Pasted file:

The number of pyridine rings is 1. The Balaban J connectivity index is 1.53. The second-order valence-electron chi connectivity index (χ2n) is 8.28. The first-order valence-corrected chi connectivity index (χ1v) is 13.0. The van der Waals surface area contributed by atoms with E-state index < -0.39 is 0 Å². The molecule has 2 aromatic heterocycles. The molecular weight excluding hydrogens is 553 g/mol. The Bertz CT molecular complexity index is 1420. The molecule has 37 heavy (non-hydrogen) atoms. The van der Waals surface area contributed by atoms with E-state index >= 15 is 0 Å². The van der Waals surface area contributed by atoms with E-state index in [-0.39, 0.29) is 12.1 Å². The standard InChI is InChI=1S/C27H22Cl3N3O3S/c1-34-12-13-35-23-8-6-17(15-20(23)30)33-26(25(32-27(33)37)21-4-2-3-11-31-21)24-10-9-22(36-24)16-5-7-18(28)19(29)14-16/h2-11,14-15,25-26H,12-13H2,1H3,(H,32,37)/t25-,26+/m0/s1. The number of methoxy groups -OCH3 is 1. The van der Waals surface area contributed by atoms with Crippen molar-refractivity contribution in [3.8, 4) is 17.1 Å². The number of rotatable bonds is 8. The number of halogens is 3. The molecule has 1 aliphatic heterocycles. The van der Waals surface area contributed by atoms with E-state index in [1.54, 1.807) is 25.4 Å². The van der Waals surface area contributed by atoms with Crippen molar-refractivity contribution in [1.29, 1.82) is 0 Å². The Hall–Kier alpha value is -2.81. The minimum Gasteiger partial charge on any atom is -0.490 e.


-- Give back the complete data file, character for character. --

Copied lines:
The number of pyridine rings is 1. The Balaban J connectivity index is 1.53. The second-order valence-electron chi connectivity index (χ2n) is 8.28. The first-order valence-corrected chi connectivity index (χ1v) is 13.0. The van der Waals surface area contributed by atoms with E-state index < -0.39 is 0 Å². The molecule has 2 aromatic heterocycles. The molecular weight excluding hydrogens is 553 g/mol. The Bertz CT molecular complexity index is 1420. The molecule has 37 heavy (non-hydrogen) atoms. The van der Waals surface area contributed by atoms with E-state index >= 15 is 0 Å². The van der Waals surface area contributed by atoms with E-state index in [-0.39, 0.29) is 12.1 Å². The standard InChI is InChI=1S/C27H22Cl3N3O3S/c1-34-12-13-35-23-8-6-17(15-20(23)30)33-26(25(32-27(33)37)21-4-2-3-11-31-21)24-10-9-22(36-24)16-5-7-18(28)19(29)14-16/h2-11,14-15,25-26H,12-13H2,1H3,(H,32,37)/t25-,26+/m0/s1. The number of methoxy groups -OCH3 is 1. The van der Waals surface area contributed by atoms with Crippen molar-refractivity contribution in [3.8, 4) is 17.1 Å². The number of rotatable bonds is 8. The number of halogens is 3. The molecule has 1 aliphatic heterocycles. The van der Waals surface area contributed by atoms with E-state index in [1.54, 1.807) is 25.4 Å². The van der Waals surface area contributed by atoms with Crippen molar-refractivity contribution in [1.29, 1.82) is 0 Å². The Hall–Kier alpha value is -2.81. The minimum Gasteiger partial charge on any atom is -0.490 e.